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Daydream Nation

Pop Art Americana
This movie was beautiful and surprisingly dark and potent. Basically a teenage girl, played by the slightly-too-old for the role Kat Dennings, arrives to a small town where kids keep getting killed, an industrial fire won't stop burning, and everyone does too many drugs. As someone who has spent time in some small American towns, I could relate to the feeling. Though obviously the director is playing with the conventions here and adding a layer of menace, melancholy and haze to the proceedings. So Kat's character decides to seduce her high school teacher, played by the under-rated Josh Lucas. They begin an affair and all is well, until he instructs her to pretend to date a boy her age so the local yokels won't become suspicious. Needless to say it's all a lot of fun--albeit dark fun--and things take some wild twists that suspend logic but are all the more enjoyable for it. I wish this movie had gotten the attention is deserves--was it even released?--because it's by far the best work Kat Dennings has done, and it's full of amazing images and sharp dialogue. Be advised: this movie is an art film disguised as a teen movie. It's probably too ambitious for its own good, and I can see why it might be passed over by many. But I think it'll be a cult classic and I was pleasantly surprised by the artistry that went into this little indie flick. Extra points for the powerful ending.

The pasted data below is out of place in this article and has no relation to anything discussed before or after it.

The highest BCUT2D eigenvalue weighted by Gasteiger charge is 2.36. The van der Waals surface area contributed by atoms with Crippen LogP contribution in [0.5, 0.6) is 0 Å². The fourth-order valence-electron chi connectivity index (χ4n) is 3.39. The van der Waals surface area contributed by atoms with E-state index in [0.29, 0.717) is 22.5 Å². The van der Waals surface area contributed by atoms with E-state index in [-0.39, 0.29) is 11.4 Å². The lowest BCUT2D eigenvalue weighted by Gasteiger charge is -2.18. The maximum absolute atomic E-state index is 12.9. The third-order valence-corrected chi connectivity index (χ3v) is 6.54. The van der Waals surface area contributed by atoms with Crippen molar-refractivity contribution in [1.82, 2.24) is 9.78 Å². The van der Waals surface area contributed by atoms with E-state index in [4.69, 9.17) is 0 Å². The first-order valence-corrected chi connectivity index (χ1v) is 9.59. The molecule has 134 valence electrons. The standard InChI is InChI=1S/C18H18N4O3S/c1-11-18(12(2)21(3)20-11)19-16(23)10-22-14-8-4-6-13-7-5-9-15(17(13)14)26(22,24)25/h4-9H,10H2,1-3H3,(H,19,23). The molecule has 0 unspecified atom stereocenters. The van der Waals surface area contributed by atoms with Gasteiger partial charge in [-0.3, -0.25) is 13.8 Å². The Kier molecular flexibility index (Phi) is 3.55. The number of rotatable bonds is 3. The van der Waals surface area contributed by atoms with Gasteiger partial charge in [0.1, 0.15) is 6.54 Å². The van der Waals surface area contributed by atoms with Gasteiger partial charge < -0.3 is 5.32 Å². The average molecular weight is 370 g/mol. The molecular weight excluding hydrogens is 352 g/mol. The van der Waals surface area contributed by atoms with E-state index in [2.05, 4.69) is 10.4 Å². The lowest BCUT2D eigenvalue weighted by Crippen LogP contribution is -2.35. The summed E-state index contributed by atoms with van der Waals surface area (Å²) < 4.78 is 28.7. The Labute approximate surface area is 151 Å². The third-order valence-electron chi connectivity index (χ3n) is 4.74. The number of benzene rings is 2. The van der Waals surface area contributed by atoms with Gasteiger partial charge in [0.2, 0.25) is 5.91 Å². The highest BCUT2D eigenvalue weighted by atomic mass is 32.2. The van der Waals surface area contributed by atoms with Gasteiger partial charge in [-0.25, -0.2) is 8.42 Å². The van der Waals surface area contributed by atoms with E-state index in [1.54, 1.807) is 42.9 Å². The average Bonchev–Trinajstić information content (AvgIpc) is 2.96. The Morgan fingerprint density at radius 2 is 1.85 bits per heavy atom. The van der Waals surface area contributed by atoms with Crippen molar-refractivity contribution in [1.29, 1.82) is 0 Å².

Eighties Camp At Its Best
This movie is great campy fun -- but elevated to art by the quality of the acting and the directing. It's almost Warholian in it's approach: gloss, camp, ultra-violence. Clearly the film is a parody/dissection/love-letter to those action films from the eighties where the heroes were cool and the plot twists were utterly obvious and the world was glossy and cheesy and strikingly soul-less, but also terribly attractive. The plot? Ryan Gosling drives a getaway car, falls for the lovely but under-used Carey Mulligan, and ends up in trouble after helping her troubled husband do one last heist. Oh yeah, it's predictable alright. But the direction is so assured and the acting is so fine that it's an absolute pleasure to watch things unfold. I wish there had been one or two more good twists, and the ending was disappointing. But how can anyone complain after a cinematic treat like this. Extra points for the spot-on soundtrack!

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